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Tag Archives: St. Luke Church
John F. Suggs is a longtime Westporter, regular “06880” reader and former Jesuit. He is also passionate about keeping Jean Donovan’s memory alive. John writes:
Forty years ago today, 4 U.S. churchwomen were kidnaped, tortured, raped and killed in a remote section of El Salvador. They were targeted for openly living with and caring for the poor in the midst of El Salvador’s bloody civil war.
According to a 1993 United Nations Security Council report, the women were ordered killed by the US-trained and funded Salvadorian military, which covered up their involvement in the murders and obstructed initial investigations.
Three of the churchwomen were Catholic nuns. The fourth — Jean Donovan — was a 27-year-old lay Catholic volunteer who grew up in Westport.
In many ways, Jean was like any other Westport kid. She marched in the annual Memorial Day parade with her Girl Scout toop, made her first communion at Assumption Church and her confirmation at St. Luke.
A member of the Staples High School class of 1971, she played on the basketball and field hockey teams. An accomplished equestrian at Westport’s Fiddle Horse Farm, Jean managed the tack room after school and supervised youngsters assigned to work in the stables.
She was the quintessential Westport girl next door.
Until she wasn’t.
Only 6 years after graduating from Staples, after finishing grad school and starting as an account executive at Arthur Andersen, Jean put her career on hold to pursue something radically different.
She applied for a volunteer position with the Catholic Maryknoll Lay Mission. The program required a 2-year commitment living with and serving an impoverished community in El Salvador.
Accepted into the program, Jean quit her job, to begin training and coursework.
Today it is common for young Westporters to go on service or mission trips. Some expect a transformational experience. Others pad their resumes to help get into competitive colleges.
As parents, we sign permission slips and write checks, knowing that at least the trip gets our kids out of the Westport bubble. We hope their experiences in communities of poverty might have a beneficial impact on them — something lasting, beyond serving as a great subject for a college application essay.
I believe it was here that Jean began to differentiate herself from the quintessential Westport girl next door.
Jean had already been accepted into the right undergrad and graduate schools. She had completed her studies, and landed that important first professional job.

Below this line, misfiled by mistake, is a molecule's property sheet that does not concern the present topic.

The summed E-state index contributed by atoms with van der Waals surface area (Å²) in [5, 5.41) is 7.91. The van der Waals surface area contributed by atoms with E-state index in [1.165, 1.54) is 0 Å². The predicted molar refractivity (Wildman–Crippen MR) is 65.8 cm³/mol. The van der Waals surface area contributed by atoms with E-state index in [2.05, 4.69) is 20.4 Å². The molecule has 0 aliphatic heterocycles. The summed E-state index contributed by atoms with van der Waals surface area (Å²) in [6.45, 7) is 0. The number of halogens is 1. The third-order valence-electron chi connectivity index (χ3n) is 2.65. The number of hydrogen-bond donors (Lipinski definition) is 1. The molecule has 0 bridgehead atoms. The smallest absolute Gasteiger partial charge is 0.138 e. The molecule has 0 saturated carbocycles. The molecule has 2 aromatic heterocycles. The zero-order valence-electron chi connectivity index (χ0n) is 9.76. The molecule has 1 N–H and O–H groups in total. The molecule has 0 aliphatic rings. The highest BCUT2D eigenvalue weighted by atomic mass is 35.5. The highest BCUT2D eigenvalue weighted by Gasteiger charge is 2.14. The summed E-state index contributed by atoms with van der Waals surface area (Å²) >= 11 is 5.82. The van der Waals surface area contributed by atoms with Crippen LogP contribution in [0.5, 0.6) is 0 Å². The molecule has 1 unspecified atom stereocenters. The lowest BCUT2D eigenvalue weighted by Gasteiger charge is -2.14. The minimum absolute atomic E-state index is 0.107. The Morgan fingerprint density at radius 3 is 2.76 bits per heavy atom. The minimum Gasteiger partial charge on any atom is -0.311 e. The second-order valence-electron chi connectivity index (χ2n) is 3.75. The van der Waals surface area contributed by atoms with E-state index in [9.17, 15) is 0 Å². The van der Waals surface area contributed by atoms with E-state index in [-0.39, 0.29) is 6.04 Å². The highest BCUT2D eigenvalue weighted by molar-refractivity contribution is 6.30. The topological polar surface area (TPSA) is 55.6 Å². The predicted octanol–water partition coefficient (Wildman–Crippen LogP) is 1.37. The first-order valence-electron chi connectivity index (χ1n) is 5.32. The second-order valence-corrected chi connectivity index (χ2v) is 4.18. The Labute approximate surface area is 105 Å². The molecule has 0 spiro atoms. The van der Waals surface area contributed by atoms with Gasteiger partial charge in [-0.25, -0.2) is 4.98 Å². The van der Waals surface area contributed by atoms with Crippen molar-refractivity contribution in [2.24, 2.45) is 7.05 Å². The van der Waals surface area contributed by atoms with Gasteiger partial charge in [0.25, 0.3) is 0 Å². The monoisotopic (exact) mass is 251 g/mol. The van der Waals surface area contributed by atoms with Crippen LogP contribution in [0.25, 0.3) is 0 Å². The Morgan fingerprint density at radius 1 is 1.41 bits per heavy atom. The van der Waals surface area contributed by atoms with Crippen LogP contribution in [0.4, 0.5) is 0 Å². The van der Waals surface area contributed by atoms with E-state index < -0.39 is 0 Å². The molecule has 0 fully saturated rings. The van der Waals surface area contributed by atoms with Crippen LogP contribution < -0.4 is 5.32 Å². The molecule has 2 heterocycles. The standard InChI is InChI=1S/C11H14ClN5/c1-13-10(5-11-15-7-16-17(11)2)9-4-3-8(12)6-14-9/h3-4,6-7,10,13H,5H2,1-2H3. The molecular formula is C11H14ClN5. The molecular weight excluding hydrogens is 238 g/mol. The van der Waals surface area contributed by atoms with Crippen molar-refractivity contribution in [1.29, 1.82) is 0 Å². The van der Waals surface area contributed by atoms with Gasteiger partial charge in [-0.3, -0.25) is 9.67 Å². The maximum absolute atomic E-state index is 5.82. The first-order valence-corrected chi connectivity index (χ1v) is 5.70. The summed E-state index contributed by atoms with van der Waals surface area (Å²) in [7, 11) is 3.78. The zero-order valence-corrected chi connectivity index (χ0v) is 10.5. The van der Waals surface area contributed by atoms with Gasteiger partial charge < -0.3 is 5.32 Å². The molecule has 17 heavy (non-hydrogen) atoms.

Jean had no need to make this 2-year service commitment to help advance her career. If anything, her decision derailed it — at least with Arthur Andersen.
So why did Jean do what she did?
Though I never had the pleasure of knowing Jean personally, I’ve worked hard over the years to help keep her memory alive in Westport. So I have given this question a lot of thought.
Based on all the information that I’ve gathered, I believe her decisions to not only quit her job and make this commitment, but also to stay in El Salvador as the violence escalated, were the result of her making a spiritual discernment.
This centuries-old decision-making process seeks to assist an individual in determining their best course of action. The person first becomes aware of the interior movements and deepest desires of their heart, then tests and evaluates its validity in alignment with God.
Two weeks before Jean died, she wrote a friend in Connecticut about the final decisions and actions she was about to take, based on what I believe were the results of her spiritual discernment.
The Peace Corps left today and my heart sank low. The danger is extreme, and they were right to leave….
Now I must assess my own position because I am not up for suicide. Several times I have decided to leave El Salvador. I almost could, except for the children, the poor, bruised victims of this insanity. Who would care for them? Whose heart could be so staunch as to favor the reasonable thing in a sea of their tears and helplessness? Not mine, dear friend, not mine.
Today let’s remember and honor this once quintessential Westport girl next door, whose discernment and subsequent action culminated in making the ultimate commitment to protect and care for the most vulnerable of all.
(Jean Donovan will be remembered this Sunday [December 6]. during the 11 a.m. mass at Assumption Church. Attendance is limited, due to COVID; click here to reserve a seat. The mass will be livestreamed.
(In progressive Catholic social justice networks, Jean Donovan is considered a saint. A Jean Donovan Summer Fellowship at Santa Clara University — a Jesuit school — supports students interested in social justice, while in Los Angeles the Casa Jean Donovan Community Residence houses members of the Jesuit Volunteer Corps.
(Her story was told in “Salvador.” Written by Oliver Stone — who directed it too, as his 1st major film — the character based on her life was played by Cynthia Gibb. Amazingly, she too is a Staples High graduate, exactly 10 years after Jean Donovan.)
A pair of Bedford Middle School 7th graders (and Science Olympiad team members) have taken distance learning to a new level.
Using information from the CDC and WHO, Adi Mittal and Andrew Rebello created a website that helps anyone in the US find the nearest coronavirus hotspot — a place in their state with a noteworthy number of cases.
Hotspotsnearu.com (click here) is insanely easy to use. Just click in your Zip code; you’ll see a map with information on your distance from it. Bookmark it, and check often!
Daniel Sullivan — Westporter Michael and Amy Greenberg’s son-in-law — is a chef. When furloughed on March 13, he was in the process of starting a catering business.
Still, he wanted to help others in need. With an 18-foot open-air BBQ trailer — including a smoker and wood-fired grill — the answer was easy.